Meanwhile, the readouts by the Indian and Chinese sides on the meeting on Monday between External Affairs Minister Sushma Swaraj and her Chinese counterpart Wang Yi (on the sidelines of the RIC meeting in Moscow) also bring out that divergences are crowding into the centrestage of the relationship. The Indian readout says:
‘EAM Smt Sushma Swaraj and Chinese Foreign Minister Wang Yi held a bilateral meeting on the sidelines of the RIC Ministerial meeting. Both Ministers reviewed the state of bilateral relations. They also assessed the implementation of decisions taken during Prime Minister Modi’s visit to China last May. They noted the significance of high level exchanges contemplated this year, including the on-going visit of Raksha Mantri Manohar Parrikar. China would be hosting the G20 Summit and India the BRICS Summit in 2016.
‘The ministers appreciated the expanding trade and investment ties between India and China. They underscored the importance of strengthening people to people ties. In this context, Foreign Minister Wang Yi apprised EAM of China’s decision to increase the number of Indian pilgrims for the Kailash Mansarovar Yatra via Nathu La.
‘EAM raised the issue of listing of Masood Azhar in the UN 1267 Committee and emphasised that as common victims of terrorism, China and India should cooperate in combating this challenge. It was agreed that the two sides would remain in touch on this matter.’
However, the Xinhua report, here (external link), refuses to share the contrived spin of convergence that the Indian version gave. It underscored, on the contrary, that Yi dwelt on what all is possible between the two countries if only India showed the political will.
In sum, EAM Swaraj faithfully executed the brief she was carrying, namely, give hell to the Chinese over the Masood Azhar issue at any and every opportunity -- “on the beaches, on the landing grounds, in the fields and in the streets”, as it were -- till they got embarrassed and caved in.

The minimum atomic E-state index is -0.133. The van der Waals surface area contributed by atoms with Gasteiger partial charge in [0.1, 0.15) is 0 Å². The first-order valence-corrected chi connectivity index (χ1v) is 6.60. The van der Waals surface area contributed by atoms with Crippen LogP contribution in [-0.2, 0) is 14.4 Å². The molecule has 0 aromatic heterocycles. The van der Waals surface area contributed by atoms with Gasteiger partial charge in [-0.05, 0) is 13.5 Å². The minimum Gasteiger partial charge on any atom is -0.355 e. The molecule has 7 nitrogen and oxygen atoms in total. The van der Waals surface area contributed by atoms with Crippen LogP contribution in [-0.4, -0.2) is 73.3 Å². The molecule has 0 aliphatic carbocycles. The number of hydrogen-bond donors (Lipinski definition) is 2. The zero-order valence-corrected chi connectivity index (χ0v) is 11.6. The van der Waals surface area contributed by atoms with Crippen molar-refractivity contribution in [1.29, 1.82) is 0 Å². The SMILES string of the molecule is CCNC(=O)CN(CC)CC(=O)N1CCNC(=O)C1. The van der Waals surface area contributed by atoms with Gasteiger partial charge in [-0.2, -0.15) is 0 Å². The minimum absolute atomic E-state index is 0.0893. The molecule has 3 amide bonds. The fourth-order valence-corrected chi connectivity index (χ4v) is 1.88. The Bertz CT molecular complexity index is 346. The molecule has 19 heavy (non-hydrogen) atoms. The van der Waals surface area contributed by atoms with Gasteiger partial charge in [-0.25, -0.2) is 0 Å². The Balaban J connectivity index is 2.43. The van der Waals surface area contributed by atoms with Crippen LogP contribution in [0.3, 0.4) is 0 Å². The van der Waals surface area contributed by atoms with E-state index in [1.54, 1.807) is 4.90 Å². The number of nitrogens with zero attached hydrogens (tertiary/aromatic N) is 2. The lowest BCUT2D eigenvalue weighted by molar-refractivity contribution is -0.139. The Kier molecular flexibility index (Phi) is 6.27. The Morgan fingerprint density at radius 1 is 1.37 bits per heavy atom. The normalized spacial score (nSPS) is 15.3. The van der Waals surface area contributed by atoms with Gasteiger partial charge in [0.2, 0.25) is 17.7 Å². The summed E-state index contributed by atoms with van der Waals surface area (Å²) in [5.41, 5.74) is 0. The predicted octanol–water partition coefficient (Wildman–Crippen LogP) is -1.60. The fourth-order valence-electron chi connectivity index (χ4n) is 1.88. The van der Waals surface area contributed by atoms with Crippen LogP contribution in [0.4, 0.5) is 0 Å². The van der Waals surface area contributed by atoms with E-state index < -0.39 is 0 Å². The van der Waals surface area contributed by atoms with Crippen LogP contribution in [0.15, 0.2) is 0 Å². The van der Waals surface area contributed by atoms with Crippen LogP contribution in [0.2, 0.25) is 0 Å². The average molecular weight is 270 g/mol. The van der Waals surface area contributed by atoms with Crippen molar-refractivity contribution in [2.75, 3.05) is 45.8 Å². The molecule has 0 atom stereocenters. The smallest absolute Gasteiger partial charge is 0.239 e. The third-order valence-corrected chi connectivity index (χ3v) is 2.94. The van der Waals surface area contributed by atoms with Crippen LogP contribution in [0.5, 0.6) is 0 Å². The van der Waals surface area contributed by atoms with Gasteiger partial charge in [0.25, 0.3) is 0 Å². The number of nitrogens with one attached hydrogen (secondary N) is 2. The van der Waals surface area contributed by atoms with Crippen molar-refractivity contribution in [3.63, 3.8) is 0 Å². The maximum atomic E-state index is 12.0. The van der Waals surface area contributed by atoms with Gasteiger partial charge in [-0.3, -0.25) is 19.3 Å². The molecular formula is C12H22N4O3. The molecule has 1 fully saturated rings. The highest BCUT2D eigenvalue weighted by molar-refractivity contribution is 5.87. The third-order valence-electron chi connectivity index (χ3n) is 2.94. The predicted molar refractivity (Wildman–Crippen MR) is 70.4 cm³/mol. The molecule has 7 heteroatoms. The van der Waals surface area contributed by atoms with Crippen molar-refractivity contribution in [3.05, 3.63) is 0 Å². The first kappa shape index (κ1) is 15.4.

This also comes out in the EAM’s opening statement at the RIC meeting as well as in her media statement later in the presence of Yi (here and here, external links), which were loaded with Azhar-centric barbs. Suffice to say, the chill in the India-China relationship is palpable.
However, what lasting impression Swaraj would have made on Foreign Minister Yi, a veteran career diplomat, remains to be seen. It may be prudent to think up Plan B.
Perhaps, the year-old tough line toward China, choreographed by South Block mandarins, needs spunk. Go back to Ash Carter? Last we heard of him, he was in Iraq on a surprise visit to discuss the Mosul campaign against the Islamic State -- straight from visiting the American carrier strike group deployed in South China Sea (here, external link).
Image: External Affairs Minister Sushma Swaraj holds delegation-level talks with Chinese Foreign Minister Wang Yi in Moscow during her visit to Russia on April 18, 2016. Photograph: MEAphotogallery on Flickr.Ambassador M K Bhadrakumar is a retired diplomat, who is widely acknowledged as one of the most authoritative experts on Afghanistan. Mr Bhadrakumar blogs at http://blogs.rediff.com/mkbhadrakumar/